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Allison Miller’s Formal Blog Post on Caryl Churchill’s A Mouth Full of Birds

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Spirit: He’s

disgusting. He fills the

whole /room up.

 His hair smells. His

eyes have got yellow in

the corners. His ears

have got hairs on. His

nose has got big pores

and the nostrils are too

big and full of hair and

snot and he snores/

and snorts. His teeth are

yellow. His tongue’s


He swallows the air.

That’s why you don’t exist. (Churchill, 13-14)

A lot of people may think that the Spirit represents Lena’s mental disability which she struggles with in the play. I agree,  however, I think Lena’s struggle with the Spirit goes farther than mental disability. I argue that the Spirit creates physical imperfection in Roy. In other words, not only is Lena a victim of mental instability, but Roy is the the victim of physical disability made up by Lena’s subconscious mind. Churhill does this to show that mental disability has the power to control and manipulate physical disability.

What’s interesting is how the Spirit describes Roy’s face, by using a lot of graphic imagery. Notice how the Spirit uses the word yellow when describing different features, especially his eyes, tongue and teeth. To me, the yellow I imagine is a pale, dirty yellow, which gives him unclean look. His ears give me the image of a weeds overgrown and killing  flowers. When the Spirit points out the little details of Roy, they automatically become bigger in a sense that his look becomes unacceptable for Lena’s “clean” mind. In a way, the Spirit creates an ill, corpse like figure.

What’s really scary is when the Spirit says that Roy swallows the air, as well as filling up the whole room. One gets the image of pure air being sucked away because of Roy’s existence. Because Roy exists, he represents something bad spreading around that makes Lena unable to think straight. Because the Spirit creates Roy as physically disabled, he  persuades Lena that Roy is a disease that must be eliminated. When remnants of that disease are around, she cannot be “pure” in a sense, nor get rid of her mental illness (the Spirit). The only way she can get rid of Roy’s disease from spreading to her is to kill the baby, because the baby has Roy’s “tainted” blood. When Lena kills the baby, then she will exist and be happy again. It’s like Victor in Shelley’s Frankenstein, who thinks the Creature is abominable and fears a “tainted” world if he made a female for the Creature (because they might have children). What’s interesting is that there is no mention of an external factor that shuns Roy (society). Instead, the Spirit is controlling Roy’s exclusion, which means that Lena’s mind is classifying him as ugly and unacceptable to her.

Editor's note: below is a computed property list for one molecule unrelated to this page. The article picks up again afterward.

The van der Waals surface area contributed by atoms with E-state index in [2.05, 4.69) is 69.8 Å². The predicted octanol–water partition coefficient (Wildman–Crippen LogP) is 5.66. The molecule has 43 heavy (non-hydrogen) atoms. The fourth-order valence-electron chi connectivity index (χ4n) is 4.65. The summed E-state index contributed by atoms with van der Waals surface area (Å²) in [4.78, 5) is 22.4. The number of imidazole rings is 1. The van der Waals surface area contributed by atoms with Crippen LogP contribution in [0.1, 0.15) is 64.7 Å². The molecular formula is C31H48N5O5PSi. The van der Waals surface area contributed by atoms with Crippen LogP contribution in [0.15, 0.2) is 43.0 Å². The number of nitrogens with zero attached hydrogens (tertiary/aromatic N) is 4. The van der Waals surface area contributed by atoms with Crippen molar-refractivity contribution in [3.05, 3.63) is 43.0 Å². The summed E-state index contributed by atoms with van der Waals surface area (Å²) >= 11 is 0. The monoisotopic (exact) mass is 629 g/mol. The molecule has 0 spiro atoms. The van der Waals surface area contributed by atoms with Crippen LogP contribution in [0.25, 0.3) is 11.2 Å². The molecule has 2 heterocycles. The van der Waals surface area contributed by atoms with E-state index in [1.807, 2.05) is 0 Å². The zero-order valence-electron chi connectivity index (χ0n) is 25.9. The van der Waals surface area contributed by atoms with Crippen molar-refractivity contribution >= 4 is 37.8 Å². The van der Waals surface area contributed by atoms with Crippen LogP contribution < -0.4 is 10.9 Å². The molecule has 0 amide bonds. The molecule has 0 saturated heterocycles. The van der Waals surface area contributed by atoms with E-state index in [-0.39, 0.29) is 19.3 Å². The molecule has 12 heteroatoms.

Even though Lena did kill the baby, she forgets one thing; Roy. If the Spirit was right, then she would have to kill Roy as well in order to be free of his existence (or disease). Not only does Roy get upset about the murder, but the Spirit comes back and will continue to come back because of Roy’s existence. Lena’s subconscious leaves Roy losing his baby, therefore losing a part of himself through his daughter. However, that was the Spirit’s plan overall. He deceives Lena of being free from Roy’s imperfection as well as existing within a “clean” state of mind to show that the mind wants an ideal perception, but can’t have it.

Written by library1288

October 6th, 2010 at 10:07 am